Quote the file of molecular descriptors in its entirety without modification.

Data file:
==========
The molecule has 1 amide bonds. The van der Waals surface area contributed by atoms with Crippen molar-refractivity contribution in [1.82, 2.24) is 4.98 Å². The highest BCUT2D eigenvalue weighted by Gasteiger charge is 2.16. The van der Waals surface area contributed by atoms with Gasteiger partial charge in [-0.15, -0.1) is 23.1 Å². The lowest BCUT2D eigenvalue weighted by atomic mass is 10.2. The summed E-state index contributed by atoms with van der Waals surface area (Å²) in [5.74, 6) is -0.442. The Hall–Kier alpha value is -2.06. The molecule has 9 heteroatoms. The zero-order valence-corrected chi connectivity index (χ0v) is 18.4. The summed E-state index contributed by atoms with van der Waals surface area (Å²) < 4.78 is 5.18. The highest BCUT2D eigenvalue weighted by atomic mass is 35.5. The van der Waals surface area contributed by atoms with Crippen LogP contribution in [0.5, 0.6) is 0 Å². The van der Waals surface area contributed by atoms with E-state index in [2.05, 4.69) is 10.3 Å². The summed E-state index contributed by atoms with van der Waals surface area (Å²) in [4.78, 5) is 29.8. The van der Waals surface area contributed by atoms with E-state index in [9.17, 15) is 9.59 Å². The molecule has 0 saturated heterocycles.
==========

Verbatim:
The molecule has 1 amide bonds. The van der Waals surface area contributed by atoms with Crippen molar-refractivity contribution in [1.82, 2.24) is 4.98 Å². The highest BCUT2D eigenvalue weighted by Gasteiger charge is 2.16. The van der Waals surface area contributed by atoms with Gasteiger partial charge in [-0.15, -0.1) is 23.1 Å². The lowest BCUT2D eigenvalue weighted by atomic mass is 10.2. The summed E-state index contributed by atoms with van der Waals surface area (Å²) in [5.74, 6) is -0.442. The Hall–Kier alpha value is -2.06. The molecule has 9 heteroatoms. The zero-order valence-corrected chi connectivity index (χ0v) is 18.4. The summed E-state index contributed by atoms with van der Waals surface area (Å²) < 4.78 is 5.18. The highest BCUT2D eigenvalue weighted by atomic mass is 35.5. The van der Waals surface area contributed by atoms with Crippen LogP contribution in [0.5, 0.6) is 0 Å². The van der Waals surface area contributed by atoms with E-state index in [2.05, 4.69) is 10.3 Å². The summed E-state index contributed by atoms with van der Waals surface area (Å²) in [4.78, 5) is 29.8. The van der Waals surface area contributed by atoms with E-state index in [9.17, 15) is 9.59 Å². The molecule has 0 saturated heterocycles.